China, U.S. try to mend relations Christopher secures small gains despite frank talks on rights

November 21, 1996|By Ian Johnson | Ian Johnson,SUN FOREIGN STAFF

BEIJING -- Secretary of State Warren Christopher said yesterday that he and the Chinese engaged in "the most coming-to-grips discussion we've had of human rights for some time."

The Chinese responded that human rights in their country was none of Washington's business, but as China's Foreign Ministry spokesman Cui Tiankai put it: "One should not lose sight of the enormous shared interests between two countries simply because of a few differences."

Thus, after 18 months of rancorous relations, the United States and China took the first steps yesterday toward formally healing their rift as Christopher spent a day meeting China's leaders.

While incremental progress was made in one area -- controlling the spread of nuclear weapons -- the focus was instead on re-establishing some structure to a relationship that had degenerated to a military standoff over Taiwan earlier this year.

Christopher's visit to the Chinese capital -- just his second in four years -- sets the stage for Sunday's summit in the Philippines between President Jiang Zemin and President Clinton. It also may have helped pave the way for a state visit next year by Jiang to Washington and a reciprocal visit by Clinton to Beijing.

Jiang's visit would be the first by a Chinese leader since Deng Xiaoping visited in 1979, a sign of how distant Sino-U.S. relations have become.

While relations between China and the United States were stable during the 1980s, when the two nations were united by their hostility to the Soviet Union, they were thrown off course by the breakup of the Soviet Union and the Chinese military crackdown on student demonstrators in 1989.

Relations reached a low this year when China engaged in military maneuvers off the coast of Taiwan and the United States responded by sending warships to the region.

Yesterday's visit was compared by some diplomats to the necessary, but sometimes fruitless, meetings with the Soviet Union during the Cold War. The two sides talked, small issues hTC were resolved and more talks were scheduled.

Given the different systems the two sides have, disagreements may be inevitable, said Cui, the Foreign Ministry spokesman.

"The United States often finds itself at odds with some of its allies, so it's not simple to see eye to eye with each other all the time," Cui said. "Therefore let's not make a fuss about it but find the right approach."

Of the issues dividing the two sides, most progress was made in nuclear proliferation, with Christopher saying China had agreed to implement a nationwide nuclear-control program, especially to control sales of technology that can be used for civilian and military purposes. Most Chinese efforts go toward stopping purely military sales, with little attention paid to dual-use technologies.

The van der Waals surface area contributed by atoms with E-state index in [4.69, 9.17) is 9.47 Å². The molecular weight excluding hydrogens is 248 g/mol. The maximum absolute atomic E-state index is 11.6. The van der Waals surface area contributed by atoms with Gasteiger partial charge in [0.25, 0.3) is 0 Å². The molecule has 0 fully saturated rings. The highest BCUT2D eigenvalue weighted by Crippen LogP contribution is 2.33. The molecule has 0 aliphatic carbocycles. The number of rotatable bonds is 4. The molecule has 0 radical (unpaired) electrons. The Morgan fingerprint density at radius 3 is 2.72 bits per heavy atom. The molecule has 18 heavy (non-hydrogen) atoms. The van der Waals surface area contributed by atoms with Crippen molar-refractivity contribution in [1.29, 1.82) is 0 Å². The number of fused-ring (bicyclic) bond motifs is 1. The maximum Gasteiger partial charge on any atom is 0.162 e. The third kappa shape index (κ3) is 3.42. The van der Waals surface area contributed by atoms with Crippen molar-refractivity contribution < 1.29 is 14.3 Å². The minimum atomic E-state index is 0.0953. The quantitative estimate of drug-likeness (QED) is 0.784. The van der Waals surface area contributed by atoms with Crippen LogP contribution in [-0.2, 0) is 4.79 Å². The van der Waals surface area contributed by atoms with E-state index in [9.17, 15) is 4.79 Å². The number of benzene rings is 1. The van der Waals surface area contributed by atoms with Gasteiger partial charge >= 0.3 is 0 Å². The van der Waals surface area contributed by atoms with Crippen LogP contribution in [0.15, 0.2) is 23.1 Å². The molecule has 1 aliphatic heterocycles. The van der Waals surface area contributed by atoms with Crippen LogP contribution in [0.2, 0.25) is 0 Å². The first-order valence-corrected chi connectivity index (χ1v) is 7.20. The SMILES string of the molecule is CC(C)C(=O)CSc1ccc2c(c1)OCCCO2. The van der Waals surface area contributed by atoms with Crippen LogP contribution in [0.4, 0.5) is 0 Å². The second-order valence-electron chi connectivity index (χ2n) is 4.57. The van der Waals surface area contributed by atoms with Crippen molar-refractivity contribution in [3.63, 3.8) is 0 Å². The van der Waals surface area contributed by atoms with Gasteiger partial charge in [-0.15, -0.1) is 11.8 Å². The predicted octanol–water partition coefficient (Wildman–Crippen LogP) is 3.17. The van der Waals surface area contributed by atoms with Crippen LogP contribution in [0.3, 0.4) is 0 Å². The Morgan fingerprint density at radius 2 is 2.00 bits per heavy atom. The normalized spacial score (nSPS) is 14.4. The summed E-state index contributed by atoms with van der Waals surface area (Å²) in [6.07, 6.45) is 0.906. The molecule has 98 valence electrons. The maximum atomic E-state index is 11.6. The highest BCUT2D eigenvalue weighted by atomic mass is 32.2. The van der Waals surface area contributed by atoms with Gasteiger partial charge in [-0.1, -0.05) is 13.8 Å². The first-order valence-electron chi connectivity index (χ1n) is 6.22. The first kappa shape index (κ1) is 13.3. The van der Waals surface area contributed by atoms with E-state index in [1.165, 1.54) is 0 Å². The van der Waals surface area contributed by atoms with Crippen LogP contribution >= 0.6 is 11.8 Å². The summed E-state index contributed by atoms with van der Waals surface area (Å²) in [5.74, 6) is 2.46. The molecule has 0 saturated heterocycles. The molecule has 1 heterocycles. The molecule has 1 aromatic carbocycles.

This was apparently the first time that Chinese officials had made such explicit assurances.

Most U.S. sales of peaceful nuclear technology are governed by a 1985 agreement requiring the president to certify to Congress that China is not spreading nuclear technology, something no president has been able to do.

A loophole, however, allows the president to approve of limited sales of nuclear technology without congressional approval.

Such sales would not involve big-ticket items, such as reactors, fuel or other hardware. Instead, they could be cooperative agreements between U.S. companies and China on nuclear safety.

"If they're making progress in putting the accord into effect, we're willing to consider other things," such as limited sales, Christopher said during a press conference after his meetings.

Chinese officials also said for the first time that they would consider joining the Nuclear Suppliers Group, a Swiss-based organization of countries that sell nuclear technology. Joining the group could help convince skeptics that China does not intend to sell nuclear technology to other states.

On many other issues, however, views were simply restated.

China started the day with Foreign Minister Qian Qichen protesting U.S. arms sales to Taiwan, the independent island off China's coast that Beijing considers a renegade province. Washington gave the usual response that it was abiding by previous pacts, which allowed arms sales to Taiwan.

Christopher gave a lecture on human rights to Qian, Jiang and Premier Li Peng, telling them they should release prisoners of conscience. The Chinese side responded -- as always -- that its internal matters were its own affair.

China's exasperation at U.S. prodding was hinted at by Cui, who was asked about U.S. concern over Hong Kong, which reverts to China next year, ending British colonial rule.

"The return of Hong Kong to China will mark the real beginning of human rights for the people of Hong Kong, therefore anyone who is really concerned about human rights in China should be

happy.

"No other country has the right to poke its nose into it, because Hong Kong's affairs will become China's affairs," Cui said.

Pub Date: 11/21/96

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